The diagnosis of sleep bruxism was determined using the classification criteria proposed by the American Academy of Sleep Medicine (AASM), namely: occurrence of audible nocturnal teeth grinding; no other medical or mental disorders (e.g., sleep-related epilepsy, accounts of abnormal movements during sleep); and no other sleep disorders (e.g., obstructive sleep apnoea syndrome) .
Regarding children’s tasks, three categories were described by parents: household work, sports and performing arts. Household work included making one’s own bed, sweeping and cleaning the house, and caring for younger brothers and sisters. Sporting activities included football, swimming, basketball, volleyball, judo and other martial arts; whereas, performing arts included ballet and other dance, musical instrument, theatre, drawing and/or painting, and sculpture classes. The presence, absence and type of children’s tasks were evaluated based on parents’ reports. The time spent on each activity was not recorded.
The BFQ-C personality test [12,15], based on the Five-Factor Model, which addresses psychological traits such as Neuroticism, Openness, Extraversion, Responsibility/Conscientiousness, and Agreeableness, was used . Neuroticism and Responsibility/Conscientiousness were considered important as the former reflects vulnerability to negative emotions, anxiety, anger, guilt, and clinical depression, while the latter reflects self-discipline, behaving dutifully, and striving for achievement [35,36]. It is believed that higher scores regarding these traits may have an effect on the health of individuals, even young people [18,19,21]. The BFQ-C was originally developed and validated for use on Italian children . Each scale includes 15 questions. The responses employ a five-point Likert scale ranging from “never” to “always.” The score ranges from 15 to 75 points for each scale. The Neuroticism and Responsibility scales have been translated and cross-culturally adapted to Brazilian Portuguese .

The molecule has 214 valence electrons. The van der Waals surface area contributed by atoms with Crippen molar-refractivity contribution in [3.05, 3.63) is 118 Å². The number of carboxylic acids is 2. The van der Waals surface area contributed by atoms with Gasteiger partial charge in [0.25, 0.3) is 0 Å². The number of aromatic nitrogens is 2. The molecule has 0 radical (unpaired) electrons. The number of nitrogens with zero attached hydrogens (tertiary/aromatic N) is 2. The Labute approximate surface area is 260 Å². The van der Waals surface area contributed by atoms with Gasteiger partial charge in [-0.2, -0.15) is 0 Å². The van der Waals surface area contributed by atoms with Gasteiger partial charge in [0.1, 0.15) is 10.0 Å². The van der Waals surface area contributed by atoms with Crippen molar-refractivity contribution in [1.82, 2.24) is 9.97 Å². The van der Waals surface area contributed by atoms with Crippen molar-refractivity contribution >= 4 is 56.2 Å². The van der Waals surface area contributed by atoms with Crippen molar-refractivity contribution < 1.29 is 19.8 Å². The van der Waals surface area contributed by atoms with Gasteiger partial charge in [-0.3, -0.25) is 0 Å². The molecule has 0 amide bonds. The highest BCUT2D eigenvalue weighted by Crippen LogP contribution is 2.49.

Before administration of the BFQ-C, a pilot study with 175 schoolchildren, ages ranging from 7 to 11 years, randomly selected from private and state schools, were performed. These children were not included in the main study. The result of the Intra-Class Correlation for test-retest reliability (interval of one month) was .80 for the Responsibility scale and .83 for the Neuroticism scale. The internal consistency index was within acceptable limits and demonstrated suitability for the age range of the present study. The BFQ-C was administered collectively in the classroom by two psychologists. The pilot study supported that changes to the methodology proposed were not required.
For statistical purposes, the values of the Neuroticism and Responsibility scales were used. Median scores were determined for each scale and dichotomized into “high” and “low” levels . Using the median of scores as a cut-off point has been used in some studies [12-14].
For the Neuroticism scale, scores equal to or higher than 37 points indicated “high neuroticism,” whereas, scores lower than 37 points indicated “low neuroticism.” For the Responsibility scale, scores equal to or above 54 points indicated “high responsibility” and scores below 54 points indicated “low responsibility.”
The data collected was digitized and organized into a database using the Statistical Package for the Social Sciences (SPSS) software program, version 21.0. The chi-square test was used to test associations between bruxism, children’s tasks and personality traits, with sleep bruxism being the dependent variable. The Poisson regression model with robust variance was used to determine adjusted prevalence ratios, and a 95% confidence interval was adopted. Poisson regression with robust variance is an option to estimate Prevalence Ratio in cross-sectionalo studies, when the dependent variable is binary [38,39].The variables included in the model were those considered of epidemiological importance and had a value of p <.25. The inclusion of variables was made one by one, where only those variable with a significance level of p<.05 were kept in the final model. The significance level was set at 5%.”